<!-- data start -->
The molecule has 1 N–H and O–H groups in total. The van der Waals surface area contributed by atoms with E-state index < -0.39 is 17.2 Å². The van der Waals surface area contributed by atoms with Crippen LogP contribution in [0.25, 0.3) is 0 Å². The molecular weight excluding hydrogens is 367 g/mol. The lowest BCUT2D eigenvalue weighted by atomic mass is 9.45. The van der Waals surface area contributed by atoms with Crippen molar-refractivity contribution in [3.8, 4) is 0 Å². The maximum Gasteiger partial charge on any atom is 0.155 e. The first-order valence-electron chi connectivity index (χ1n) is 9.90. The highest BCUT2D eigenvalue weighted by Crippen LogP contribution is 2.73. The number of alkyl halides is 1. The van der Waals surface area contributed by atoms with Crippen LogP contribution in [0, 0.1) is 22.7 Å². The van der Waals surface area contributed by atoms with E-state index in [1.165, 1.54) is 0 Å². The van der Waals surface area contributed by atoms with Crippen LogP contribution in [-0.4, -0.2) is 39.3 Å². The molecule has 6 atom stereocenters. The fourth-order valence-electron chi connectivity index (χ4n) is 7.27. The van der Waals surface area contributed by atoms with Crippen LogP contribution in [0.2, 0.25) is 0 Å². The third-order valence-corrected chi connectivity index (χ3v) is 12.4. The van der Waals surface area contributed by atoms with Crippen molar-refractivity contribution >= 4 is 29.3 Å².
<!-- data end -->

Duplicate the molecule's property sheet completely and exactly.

The molecule has 1 N–H and O–H groups in total. The van der Waals surface area contributed by atoms with E-state index < -0.39 is 17.2 Å². The van der Waals surface area contributed by atoms with Crippen LogP contribution in [0.25, 0.3) is 0 Å². The molecular weight excluding hydrogens is 367 g/mol. The lowest BCUT2D eigenvalue weighted by atomic mass is 9.45. The van der Waals surface area contributed by atoms with Crippen molar-refractivity contribution in [3.8, 4) is 0 Å². The maximum Gasteiger partial charge on any atom is 0.155 e. The first-order valence-electron chi connectivity index (χ1n) is 9.90. The highest BCUT2D eigenvalue weighted by Crippen LogP contribution is 2.73. The number of alkyl halides is 1. The van der Waals surface area contributed by atoms with Crippen LogP contribution in [0, 0.1) is 22.7 Å². The van der Waals surface area contributed by atoms with E-state index in [1.165, 1.54) is 0 Å². The van der Waals surface area contributed by atoms with Crippen LogP contribution in [-0.4, -0.2) is 39.3 Å². The molecule has 6 atom stereocenters. The fourth-order valence-electron chi connectivity index (χ4n) is 7.27. The van der Waals surface area contributed by atoms with Crippen LogP contribution in [0.2, 0.25) is 0 Å². The third-order valence-corrected chi connectivity index (χ3v) is 12.4. The van der Waals surface area contributed by atoms with Crippen molar-refractivity contribution >= 4 is 29.3 Å².